A House Is Not A Home

It finally happened! I went home for five glorious days filled with driving around in my PT Cruiser, cuddling the little munchkins I missed so much, binge watching Grey’s Anatomy with my mother, and having lunch with my Gran and Granddad multiple times.

It was great! I surprised my little sisters at their bus stop after school and they ran right off the bus, throwing their arms around my waist. Raychel – the younger of the two – just kind of hung there for a while, smiling like the Devil and holding her legs up around mine.

“Did you miss me or something?” I asked. She giggled and hid her face in my coat.

Stepping foot into my house was a whole other thing. It felt…alien, almost. Like I was just a visitor, floating from city to city, with no real ties anywhere. I recognized the smell, but everything felt different, as though something had infiltrated my memory of the house, moved everything half an inch to the left, and dulled the colours only slightly. There are lyrics to a song, “Hurricane” by Halsey, that really resonated with me and played through my head when I walked through the front door.

Don’t belong to no city / Don’t belong to no man.

                                                                                                                        It’s true. I don’t belong to a single city. My home is in Mississauga, but all my things are in Ottawa. I slept on the couch while I was at home. It was a strange, surreal feeling; like I’d gotten into a spat with my former self and wasn’t allowed in bed that night.

The more I think about it, the stranger it seems. What does it really mean to have a home? What is it about one place that makes you ache when you leave, or when you haven’t been there in a while? Is it the people? The paint on the walls in a bedroom that isn’t even mine anymore? The way my stepfather parks the cars in the driveway like Tetris pieces? The way my baby sister cried the night before I left and couldn’t tell me the reason why?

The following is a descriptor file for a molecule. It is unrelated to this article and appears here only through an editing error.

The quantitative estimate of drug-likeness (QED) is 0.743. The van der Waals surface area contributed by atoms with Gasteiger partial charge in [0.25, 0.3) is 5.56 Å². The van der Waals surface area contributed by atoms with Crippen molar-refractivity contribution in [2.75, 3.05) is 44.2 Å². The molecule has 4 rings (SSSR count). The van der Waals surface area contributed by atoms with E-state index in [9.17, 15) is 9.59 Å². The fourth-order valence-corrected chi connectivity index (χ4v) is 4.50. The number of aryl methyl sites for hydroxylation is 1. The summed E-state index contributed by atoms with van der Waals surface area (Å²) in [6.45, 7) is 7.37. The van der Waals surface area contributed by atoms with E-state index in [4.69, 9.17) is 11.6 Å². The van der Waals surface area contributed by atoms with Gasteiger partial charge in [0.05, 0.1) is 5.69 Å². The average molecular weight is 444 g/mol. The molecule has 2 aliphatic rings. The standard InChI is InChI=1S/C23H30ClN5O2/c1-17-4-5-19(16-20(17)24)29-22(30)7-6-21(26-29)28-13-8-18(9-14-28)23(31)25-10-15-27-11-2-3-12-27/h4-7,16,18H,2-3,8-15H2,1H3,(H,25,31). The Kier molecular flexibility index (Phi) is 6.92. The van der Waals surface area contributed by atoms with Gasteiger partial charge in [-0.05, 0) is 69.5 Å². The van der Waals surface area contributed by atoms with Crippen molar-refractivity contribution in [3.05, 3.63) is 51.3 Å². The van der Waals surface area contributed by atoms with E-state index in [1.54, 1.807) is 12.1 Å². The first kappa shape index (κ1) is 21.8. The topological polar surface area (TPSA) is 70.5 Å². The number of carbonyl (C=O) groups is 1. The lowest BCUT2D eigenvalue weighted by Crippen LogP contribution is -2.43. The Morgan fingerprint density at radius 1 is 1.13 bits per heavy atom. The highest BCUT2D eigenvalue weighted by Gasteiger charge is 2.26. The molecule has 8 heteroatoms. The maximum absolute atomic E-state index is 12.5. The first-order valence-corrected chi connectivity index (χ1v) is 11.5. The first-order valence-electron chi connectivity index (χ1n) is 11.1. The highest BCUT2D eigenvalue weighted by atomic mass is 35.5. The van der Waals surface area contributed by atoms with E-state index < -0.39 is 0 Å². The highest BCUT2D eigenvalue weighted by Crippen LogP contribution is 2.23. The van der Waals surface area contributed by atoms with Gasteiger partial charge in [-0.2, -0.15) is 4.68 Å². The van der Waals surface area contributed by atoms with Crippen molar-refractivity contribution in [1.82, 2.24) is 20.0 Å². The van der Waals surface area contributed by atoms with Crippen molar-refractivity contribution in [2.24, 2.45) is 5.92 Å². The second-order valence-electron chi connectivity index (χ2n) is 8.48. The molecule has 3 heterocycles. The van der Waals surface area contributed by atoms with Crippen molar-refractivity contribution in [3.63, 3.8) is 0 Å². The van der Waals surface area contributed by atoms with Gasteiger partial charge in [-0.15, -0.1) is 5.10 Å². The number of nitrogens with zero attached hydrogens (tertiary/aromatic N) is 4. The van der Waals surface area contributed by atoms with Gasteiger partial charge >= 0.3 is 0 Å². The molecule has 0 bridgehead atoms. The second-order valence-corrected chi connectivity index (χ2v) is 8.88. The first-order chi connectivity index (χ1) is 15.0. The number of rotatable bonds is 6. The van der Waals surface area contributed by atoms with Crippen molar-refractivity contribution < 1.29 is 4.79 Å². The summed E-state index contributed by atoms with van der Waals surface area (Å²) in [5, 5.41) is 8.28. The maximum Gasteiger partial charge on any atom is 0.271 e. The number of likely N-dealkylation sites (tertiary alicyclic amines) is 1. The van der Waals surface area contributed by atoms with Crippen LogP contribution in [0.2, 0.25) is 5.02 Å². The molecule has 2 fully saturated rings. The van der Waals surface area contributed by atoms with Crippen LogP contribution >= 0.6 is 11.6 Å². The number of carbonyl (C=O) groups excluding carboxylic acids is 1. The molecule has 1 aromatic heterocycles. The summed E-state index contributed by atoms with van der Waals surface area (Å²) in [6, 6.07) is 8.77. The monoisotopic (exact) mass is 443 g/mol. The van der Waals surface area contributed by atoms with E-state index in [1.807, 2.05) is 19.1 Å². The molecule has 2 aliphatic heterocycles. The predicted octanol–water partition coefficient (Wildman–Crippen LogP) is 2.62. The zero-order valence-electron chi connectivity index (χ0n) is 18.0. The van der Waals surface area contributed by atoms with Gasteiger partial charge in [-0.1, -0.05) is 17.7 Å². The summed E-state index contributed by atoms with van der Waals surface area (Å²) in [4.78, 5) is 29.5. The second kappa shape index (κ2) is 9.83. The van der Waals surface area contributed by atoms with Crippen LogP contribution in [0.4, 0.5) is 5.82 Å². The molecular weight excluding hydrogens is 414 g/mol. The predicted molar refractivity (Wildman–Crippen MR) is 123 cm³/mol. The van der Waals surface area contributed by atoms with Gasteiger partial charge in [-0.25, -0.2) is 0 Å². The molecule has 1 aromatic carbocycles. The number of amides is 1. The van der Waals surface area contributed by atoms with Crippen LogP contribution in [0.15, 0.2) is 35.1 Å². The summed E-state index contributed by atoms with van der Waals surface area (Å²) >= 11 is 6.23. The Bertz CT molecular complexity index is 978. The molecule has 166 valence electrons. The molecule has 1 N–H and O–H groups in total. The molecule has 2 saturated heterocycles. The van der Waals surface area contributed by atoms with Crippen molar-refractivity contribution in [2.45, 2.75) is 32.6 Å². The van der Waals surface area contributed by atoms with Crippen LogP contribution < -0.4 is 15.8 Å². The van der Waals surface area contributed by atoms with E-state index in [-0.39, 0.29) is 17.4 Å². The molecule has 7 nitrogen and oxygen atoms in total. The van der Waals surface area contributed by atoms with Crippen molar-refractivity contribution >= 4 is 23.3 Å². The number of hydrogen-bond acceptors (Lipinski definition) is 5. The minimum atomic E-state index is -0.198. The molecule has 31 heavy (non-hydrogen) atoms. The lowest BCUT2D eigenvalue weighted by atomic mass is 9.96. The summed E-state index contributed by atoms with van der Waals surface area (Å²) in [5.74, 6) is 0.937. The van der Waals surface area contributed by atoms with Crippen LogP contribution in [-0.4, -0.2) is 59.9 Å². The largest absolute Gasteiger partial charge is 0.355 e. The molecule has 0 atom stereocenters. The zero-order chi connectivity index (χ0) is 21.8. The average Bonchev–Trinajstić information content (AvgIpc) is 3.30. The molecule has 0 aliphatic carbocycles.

I think I know the answer. It’s all of it. It’s the paint and the cars in the driveway and the crocodile tears on Raychel’s cheeks when I tucked her into bed. It’s the look on her face when I told her I’d be back before she knew it. It’s the smell of my mother’s oatmeal chocolate chip cookies and the smile on my stepdad’s face when he saw me.

It’s all of it.

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Photo Credit: Kayla Randall                                                                                                                                                                                                                                                           Video Credit: HalseyVEVO


Kayla Randall is a 20-year-old aspiring novelist with a passion for coffee, books, and driving around her hometown. Eldest of five siblings, she often misses home in Mississauga, but is still having the time of her life living in Ottawa and trying to make her mark in the literary world.

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